Intel Readies Earth-Friendly Chips

Intel and rival National Semiconductor this week announced they are going green with their manufacturing processes.

Santa Clara, California-based Intel said it will, later this fiscal year, begin shipping new chips that have 95 percent less lead than its current chips. Cross-town competitor National Semiconductor today disclosed that it, too, plans to offer lead-free packages for its “complete line” of integrated circuit products by the end of 2004.

“[National Semiconductor is extending] its effort to make innovative, high-performance products that are environmentally friendly and easier to recycle,” Kamal Aggarwal, executive vice president of the central technology manufacturing group at National Semiconductor, told TechNewsWorld. “As soon as our customers require lead-free packages, we will provide them.”

Regulations on Hazardous Substances

Regulations pertaining to use of hazardous substances in consumer goods — such as electronics — are getting stricter every year. Electronics makers are under intense pressure to use materials that can make the global environment cleaner.

For example, Japanese electronics giant NEC is planning to eliminate the use of lead in its product lines by March 2006 using the new Intel chips. Korean rival Samsung has similar plans.

“We have aggressive plans in place to adopt National’s lead-free ICs for use in a wide variety of other Samsung products,” Soo Kyung Yoo, vice president of quality at the display design center for Samsung Electronics, told TechNewsWorld.

Still, the chip-making rivals are spending heavily to differentiate their respective products.

Lead Free and Energy Efficient

The Intel chips are energy efficient in addition to being nearly lead-free. This week, Intel launched four new products, including a 1.1-GHz Pentium M, a low-voltage 900-MHz Celeron M, an ultra-low-voltage 1.3-GHz Pentium M and a 1.4-GHz Celeron M, targeting the notebook computer market.

These low-voltage chips have lower clock speeds in comparison with rival products, but they employ the least amount of power of any of the chips produced by Intel for the notebook-computing market. Operating at just over 1 volt and consuming 7 watts of power, the chips will be used by manufacturers in an array of lightweight products.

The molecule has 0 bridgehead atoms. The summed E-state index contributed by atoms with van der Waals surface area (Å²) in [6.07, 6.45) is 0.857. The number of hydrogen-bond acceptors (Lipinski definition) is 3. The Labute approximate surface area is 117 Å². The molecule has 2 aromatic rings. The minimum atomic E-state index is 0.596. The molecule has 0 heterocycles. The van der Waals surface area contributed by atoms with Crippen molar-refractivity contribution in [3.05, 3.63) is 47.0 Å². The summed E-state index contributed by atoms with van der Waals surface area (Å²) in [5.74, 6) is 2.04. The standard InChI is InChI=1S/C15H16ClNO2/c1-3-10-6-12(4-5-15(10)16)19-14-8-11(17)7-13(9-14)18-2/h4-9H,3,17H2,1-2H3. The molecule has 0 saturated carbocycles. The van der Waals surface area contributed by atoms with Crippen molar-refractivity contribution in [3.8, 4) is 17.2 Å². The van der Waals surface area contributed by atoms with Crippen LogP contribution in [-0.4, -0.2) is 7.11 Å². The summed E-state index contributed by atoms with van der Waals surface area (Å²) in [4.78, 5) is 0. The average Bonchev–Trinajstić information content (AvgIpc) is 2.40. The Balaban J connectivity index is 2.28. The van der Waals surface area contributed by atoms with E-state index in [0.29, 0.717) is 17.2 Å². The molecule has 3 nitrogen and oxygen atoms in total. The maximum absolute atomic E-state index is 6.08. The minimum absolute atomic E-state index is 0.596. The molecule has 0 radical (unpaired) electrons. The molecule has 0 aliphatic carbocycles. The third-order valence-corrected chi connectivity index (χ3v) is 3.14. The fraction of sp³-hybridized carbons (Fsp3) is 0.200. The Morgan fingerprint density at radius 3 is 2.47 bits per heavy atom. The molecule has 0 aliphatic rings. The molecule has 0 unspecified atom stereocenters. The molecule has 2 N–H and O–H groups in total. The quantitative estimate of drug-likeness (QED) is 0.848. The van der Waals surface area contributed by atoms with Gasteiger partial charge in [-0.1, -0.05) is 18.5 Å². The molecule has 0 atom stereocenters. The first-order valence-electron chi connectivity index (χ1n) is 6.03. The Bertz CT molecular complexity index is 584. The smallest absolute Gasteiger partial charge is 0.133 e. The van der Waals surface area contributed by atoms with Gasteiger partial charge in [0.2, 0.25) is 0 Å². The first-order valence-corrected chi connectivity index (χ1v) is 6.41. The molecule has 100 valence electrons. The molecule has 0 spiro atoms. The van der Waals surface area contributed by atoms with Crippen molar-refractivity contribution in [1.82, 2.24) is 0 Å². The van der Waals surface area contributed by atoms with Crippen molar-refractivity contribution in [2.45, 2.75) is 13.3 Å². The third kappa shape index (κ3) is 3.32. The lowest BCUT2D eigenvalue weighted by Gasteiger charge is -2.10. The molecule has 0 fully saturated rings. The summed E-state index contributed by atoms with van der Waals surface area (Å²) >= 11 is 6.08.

The chips also produce less heat than other processors because they consume less power. Companies can use them along with smaller battery cells to reduce the overall weight of notebook computers.

One of the leading notebook computer makers planning to use the low-voltage chips is Motion Computing.

Green Computing Gathers Momentum

The green-computing trend is picking up momentum. National Semiconductor says more than 90 percent of its IC products are now lead-free. In addition to eradicating lead, chipmakers are striving to take out the bromine- and antimony-based flame retardants in their products.

“Samsung is currently using about one-half-dozen different lead-free ICs from National Semiconductor in its flat-panel display products, which are sold worldwide,” said Kyung Yoo.

The companies noted that packaging is a critical part of the semiconductor-making process, and that environmentally friendly chips also can be used in other electronic devices, such as wireless phones, which must have light weight and long battery life.

The industry effort to go green — that is, to eliminate lead and other hazardous materials from semiconductor products — began about four years ago. It is a move that is aiding recycling efforts in addition to making products lighter and reducing lead pollutants.

“Electronic products are typically recycled to recover precious metals, such as gold and silver, used in the printed circuit board,” said Aggarwal. “Eliminating lead from components will dramatically improve the efficiency in the separation and disposal steps of the recycling operation.”

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